Short days, dark skies, the melancholic blend of raindrops falling in a soft wind on a night in early January. To some it is a source of misery – a cause to yearn for the brighter days of summer to come, to others it is the sound of solace. Winter in Ireland.
Winter has always been a strange time for me, but I never really took note of the subtleties of the environment, the weather, the way people look and behave as they bustle about doing their daily routine. In times past I’ve always been one of them, rushing to get assignments finished, or to pick up a few things from the shop after college before heading home to do more college work. Prior to that it was school – each day spent from early morning to mid-afternoon going to classes, each evening spent doing homework, playing the occasional game of soccer with friends or watching whatever came on the television. Everything seemed simple, but I guess that’s because things were.
It was routine. Nowadays nothing seems routine. It’s hard to develop a routine when you don’t feel like yourself. It’s hard to get focused and easy to find yourself in a bit of a rut. If you asked me at this time last year as I was preparing the first half of my college thesis for submission, where did I see myself in 12 months, this wouldn’t have entered my mind as the answer. I graduated with a first class honours degree, I worked my ass off, and I’m proud of what I achieved.
When I finished college in late May I took a week or two to relax and recuperate, before setting about searching for any job for the summer ahead. I failed to get one. By the end of July I’d applied for a ton of positions, and gotten nowhere. I kept the search going but I found myself feeling ill, a tightness in my chest seemed to become more common over the course of a week or so. I started to fear that there was something wrong with my heart and worried more. A couple of days later it felt a lot worse so I visited my doctor. As I arrived without an appointment the receptionist sent me to the waiting room. While waiting everything started to go blurry, my heart was pounding and I staggered to the hallway. I mumbled to the receptionist that I needed to see the doctor as soon as possible, and upon looking at me she quickly guided me through to the nurse.
The doctor sent me to A&E where after a series of tests, x-rays and waiting, the doctor on-call finally appeared. I was worried at the time, and didn’t really know what to expect. As he drew the curtains around the bed he turned and calmly uttered the words: “So Jerry, you’re anxious?” I was completely taken aback, immediately asking what he was on about. He repeated it, this time sounding more matter of fact than inquisitive. He spoke to me for a few moments, and then it clicked. I was anxious. I’d always had control of what I was doing, I’d always known (for the most part) what was coming next for me, but I’d reached a point where I no longer knew what was coming, or what I really wanted to do.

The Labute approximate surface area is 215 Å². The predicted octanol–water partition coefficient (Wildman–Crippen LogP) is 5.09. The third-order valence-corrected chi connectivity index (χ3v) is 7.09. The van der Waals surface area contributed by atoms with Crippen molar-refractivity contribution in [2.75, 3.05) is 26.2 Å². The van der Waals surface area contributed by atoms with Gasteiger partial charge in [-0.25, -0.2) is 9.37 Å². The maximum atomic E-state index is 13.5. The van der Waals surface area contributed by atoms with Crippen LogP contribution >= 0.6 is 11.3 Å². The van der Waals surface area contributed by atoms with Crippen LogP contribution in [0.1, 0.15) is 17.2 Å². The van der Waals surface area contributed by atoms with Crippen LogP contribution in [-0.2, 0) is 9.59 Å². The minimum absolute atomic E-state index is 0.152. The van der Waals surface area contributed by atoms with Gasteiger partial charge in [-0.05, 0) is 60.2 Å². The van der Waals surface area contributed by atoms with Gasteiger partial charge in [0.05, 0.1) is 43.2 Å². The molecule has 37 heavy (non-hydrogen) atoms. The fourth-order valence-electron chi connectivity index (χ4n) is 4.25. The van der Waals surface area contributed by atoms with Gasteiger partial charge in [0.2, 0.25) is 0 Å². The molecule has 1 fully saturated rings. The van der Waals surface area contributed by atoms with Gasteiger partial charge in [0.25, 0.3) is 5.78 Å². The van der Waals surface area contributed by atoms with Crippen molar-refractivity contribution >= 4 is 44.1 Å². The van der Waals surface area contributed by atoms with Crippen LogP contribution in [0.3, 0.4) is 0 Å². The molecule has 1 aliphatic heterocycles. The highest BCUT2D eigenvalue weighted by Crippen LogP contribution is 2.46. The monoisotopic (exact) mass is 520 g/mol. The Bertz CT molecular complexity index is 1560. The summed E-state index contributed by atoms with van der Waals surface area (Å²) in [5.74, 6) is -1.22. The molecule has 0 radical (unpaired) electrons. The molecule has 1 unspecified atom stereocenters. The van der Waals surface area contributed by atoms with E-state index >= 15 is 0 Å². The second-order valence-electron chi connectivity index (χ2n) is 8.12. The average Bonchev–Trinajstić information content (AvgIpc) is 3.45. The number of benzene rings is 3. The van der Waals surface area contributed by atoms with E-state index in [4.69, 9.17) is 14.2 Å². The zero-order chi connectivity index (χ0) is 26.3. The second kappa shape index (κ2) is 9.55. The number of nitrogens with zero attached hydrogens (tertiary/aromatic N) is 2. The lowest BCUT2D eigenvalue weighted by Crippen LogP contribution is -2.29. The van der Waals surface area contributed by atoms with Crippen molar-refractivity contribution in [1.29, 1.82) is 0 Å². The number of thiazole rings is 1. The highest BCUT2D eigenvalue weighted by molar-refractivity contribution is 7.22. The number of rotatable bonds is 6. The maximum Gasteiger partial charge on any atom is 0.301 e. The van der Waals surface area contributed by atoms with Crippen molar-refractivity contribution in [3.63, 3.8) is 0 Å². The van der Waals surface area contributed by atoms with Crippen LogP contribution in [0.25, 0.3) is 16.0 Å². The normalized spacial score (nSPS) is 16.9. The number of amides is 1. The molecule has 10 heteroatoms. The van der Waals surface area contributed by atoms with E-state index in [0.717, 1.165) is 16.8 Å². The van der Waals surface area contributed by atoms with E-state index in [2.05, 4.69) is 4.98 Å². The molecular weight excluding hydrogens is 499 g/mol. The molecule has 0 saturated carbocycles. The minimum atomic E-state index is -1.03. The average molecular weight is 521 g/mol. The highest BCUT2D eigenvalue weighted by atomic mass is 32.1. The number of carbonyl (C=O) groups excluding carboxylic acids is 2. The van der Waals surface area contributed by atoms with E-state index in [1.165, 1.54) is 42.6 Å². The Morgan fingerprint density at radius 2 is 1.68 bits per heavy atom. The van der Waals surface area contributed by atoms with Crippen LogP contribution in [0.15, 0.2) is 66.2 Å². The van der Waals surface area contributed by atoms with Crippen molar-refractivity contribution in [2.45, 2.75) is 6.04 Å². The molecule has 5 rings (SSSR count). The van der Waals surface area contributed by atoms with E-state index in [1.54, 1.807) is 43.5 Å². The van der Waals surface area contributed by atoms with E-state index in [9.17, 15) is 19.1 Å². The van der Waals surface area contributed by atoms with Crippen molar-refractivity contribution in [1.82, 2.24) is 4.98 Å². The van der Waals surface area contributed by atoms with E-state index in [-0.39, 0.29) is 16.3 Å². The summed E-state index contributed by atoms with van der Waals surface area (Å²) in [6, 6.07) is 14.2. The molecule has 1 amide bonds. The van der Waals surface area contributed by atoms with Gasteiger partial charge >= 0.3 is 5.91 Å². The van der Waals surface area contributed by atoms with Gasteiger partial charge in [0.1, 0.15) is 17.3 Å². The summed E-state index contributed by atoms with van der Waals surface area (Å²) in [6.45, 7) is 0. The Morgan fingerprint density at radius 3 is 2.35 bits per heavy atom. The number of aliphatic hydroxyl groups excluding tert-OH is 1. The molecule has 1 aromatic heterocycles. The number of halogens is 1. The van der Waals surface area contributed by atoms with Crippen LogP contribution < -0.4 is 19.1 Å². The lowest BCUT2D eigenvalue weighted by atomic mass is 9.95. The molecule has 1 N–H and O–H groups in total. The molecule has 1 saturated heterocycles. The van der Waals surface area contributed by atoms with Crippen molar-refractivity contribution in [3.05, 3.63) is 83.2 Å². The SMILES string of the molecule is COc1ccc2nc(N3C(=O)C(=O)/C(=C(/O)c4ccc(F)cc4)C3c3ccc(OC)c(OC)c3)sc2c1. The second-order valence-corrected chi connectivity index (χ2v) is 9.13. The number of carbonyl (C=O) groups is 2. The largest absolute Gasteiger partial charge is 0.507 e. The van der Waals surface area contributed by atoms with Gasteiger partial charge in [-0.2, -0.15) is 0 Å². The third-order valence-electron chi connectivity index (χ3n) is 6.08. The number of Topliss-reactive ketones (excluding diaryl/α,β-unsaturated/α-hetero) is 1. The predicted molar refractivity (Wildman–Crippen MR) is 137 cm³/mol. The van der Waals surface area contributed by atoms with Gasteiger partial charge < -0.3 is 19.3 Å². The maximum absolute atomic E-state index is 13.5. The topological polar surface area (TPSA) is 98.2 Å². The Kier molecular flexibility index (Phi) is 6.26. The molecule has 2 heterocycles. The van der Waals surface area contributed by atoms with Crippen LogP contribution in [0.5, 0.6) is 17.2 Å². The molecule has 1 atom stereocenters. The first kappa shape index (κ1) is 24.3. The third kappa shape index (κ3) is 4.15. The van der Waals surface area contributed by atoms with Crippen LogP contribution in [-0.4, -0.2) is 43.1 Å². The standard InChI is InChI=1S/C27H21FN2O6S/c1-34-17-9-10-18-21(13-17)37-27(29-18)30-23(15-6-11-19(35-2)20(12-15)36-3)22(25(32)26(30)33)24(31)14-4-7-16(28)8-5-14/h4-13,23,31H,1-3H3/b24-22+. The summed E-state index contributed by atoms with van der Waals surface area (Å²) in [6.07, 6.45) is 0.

I was a graduate with no real financial support, and no real job options in the area I’d studied for – save for a bunch in Dublin, but financially, that wasn’t an option. I needed a lot of resolve and was found lacking. Anxiety has been an ongoing battle since. There’s been good times, bad times, and some ridiculous times. I recently realised that the best thing I can do in this limbo-like phase that I appear to be going through with searching for work, is to take the time to make sure this anxiety can be handled in the future so it never interferes with the work I’m doing.
I’ve accepted that all isn’t okay, and that I can get help now, to help achieve that going forward. Mindfulness and other therapies are something I believe strongly in, and a great alternative to medication. Obviously there are times in life when medication is the only option, and I can’t understate that as it’s the solution for some. Personally, I prefer the idea of “Meditate not medicate”. To anyone that also lives with anxiety I can only suggest that you do what’s best for you, and to protect yourself as best you can moving forward.
Look for a mindfulness support group, a mindfulness class, or a mental health support officer. Most importantly, don’t be afraid to talk. It can make a huge difference to your life, and you deserve that. I never anticipated being in this position, where I’m constantly struggling to find work and getting nowhere. I never anticipated the chance to stand back and observe the subtleties of the darkest season of the year. Frankly, I never wanted to. But I have that chance, and if I can grow to learn that I can find something bright and positive from the darkest of times – both literally and mentally, that I can grow as an individual in the darker times, then I’m doing well. Perspective is key.